No limit on talent

Clara Peters, Paul Richardeau and Reyna Hamui.

A skater should be excited to win their national title. It’s like finding the golden ticket in a chocolate bar, or the secret code to the cool kid’s party.

That’s if you’re invited.

In 2011, someone at the ISU had an ingenious idea: let’s eliminate people from figure skating competitions.

OK, I’m sure it wasn’t quite like that, but that’s what it did.

In figure skating, there’s two parts to the overall score, technical and component. This year, to qualify for the 2013 World Figure Skating Championships, depending on the discipline, skaters needed a technical score of 24 to 32 in the short and 39 to 60 in the free program.

This may not seem high. In fact, when one looks at some of the scores the men received, it might be difficult to believe these scores are unattainable. But, they can be. One missed combination can blow the technical score. Fail to land on that toonie-thin blade out of a double-Axel and the marks plummet. And it can happen to the best. Amelié Lacoste, for example, did not meet the ISU technical requirement, despite her undeniable talent. It doesn’t matter what’s done in practice. What matters is the three or 4 ½ minutes on the ice in front of 7,000 people.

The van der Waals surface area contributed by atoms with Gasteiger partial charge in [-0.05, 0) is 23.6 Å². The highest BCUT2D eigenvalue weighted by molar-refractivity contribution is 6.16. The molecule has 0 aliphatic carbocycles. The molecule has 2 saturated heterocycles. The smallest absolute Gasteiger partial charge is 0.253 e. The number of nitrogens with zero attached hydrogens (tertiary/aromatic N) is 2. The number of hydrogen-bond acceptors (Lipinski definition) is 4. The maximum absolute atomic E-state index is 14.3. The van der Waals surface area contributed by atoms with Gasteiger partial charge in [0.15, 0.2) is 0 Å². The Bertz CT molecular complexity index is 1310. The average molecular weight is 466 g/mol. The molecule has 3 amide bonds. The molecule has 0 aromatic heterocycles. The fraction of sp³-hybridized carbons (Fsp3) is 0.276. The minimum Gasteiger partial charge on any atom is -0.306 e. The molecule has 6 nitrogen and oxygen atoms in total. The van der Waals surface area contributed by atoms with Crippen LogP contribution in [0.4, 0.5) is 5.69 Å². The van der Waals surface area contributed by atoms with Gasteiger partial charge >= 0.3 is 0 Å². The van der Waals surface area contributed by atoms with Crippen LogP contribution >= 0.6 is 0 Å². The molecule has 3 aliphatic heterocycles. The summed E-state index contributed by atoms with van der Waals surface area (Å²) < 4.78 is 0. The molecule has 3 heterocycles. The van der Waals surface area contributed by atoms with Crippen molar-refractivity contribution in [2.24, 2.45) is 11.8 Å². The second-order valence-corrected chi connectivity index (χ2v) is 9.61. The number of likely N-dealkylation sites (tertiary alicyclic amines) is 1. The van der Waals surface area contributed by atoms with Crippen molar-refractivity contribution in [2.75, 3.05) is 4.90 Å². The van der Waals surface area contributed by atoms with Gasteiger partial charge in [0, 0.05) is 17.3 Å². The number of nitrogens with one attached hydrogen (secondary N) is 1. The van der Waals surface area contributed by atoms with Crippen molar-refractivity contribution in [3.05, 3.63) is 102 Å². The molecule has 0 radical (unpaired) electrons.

And the other factor, called the Kevin O’Leary factor: money. Not all skaters have access to the proper skating equipment and facilities. Coaches, choreographers, it adds up. Ice time is a luxury.

One of the arguments on a forum was it’s time consuming to judge a bevy of skaters at the Worlds. In my view, they are discouraging skaters from wanting to compete at the World level, if not at all. Many skaters dream of the Olympics and Worlds, and for skaters at the senior level, no matter what country, it should be a realistic dream.

And all skaters need exposure. The lesser known gliders are often the most memorable. In the 1994 Olympics, a skater from Estonia lost the rivets on his skates after a jump. Margus Hernits program came to a halt. While Hernits was allowed to restart, as his alien-like music blared over the speakers, the crowd cheered on the 17-year-old. Hernits placed last. While he didn’t qualify to skate the free program, it’s skate that sticks out. If he skated today, he may not qualify. Hernits had shaky landings and weak spins, but he skated with heart.

Remember Eddie the Eagle?  Or the Jamaican bobsled team?

Years later, people remember them.

It should be the same for skaters from Ireland, South Africa and Mexico.

Clara Peters, Paul Richardeau and Reyna Hamui.

[Originally posted on the Edmonton Journal website]


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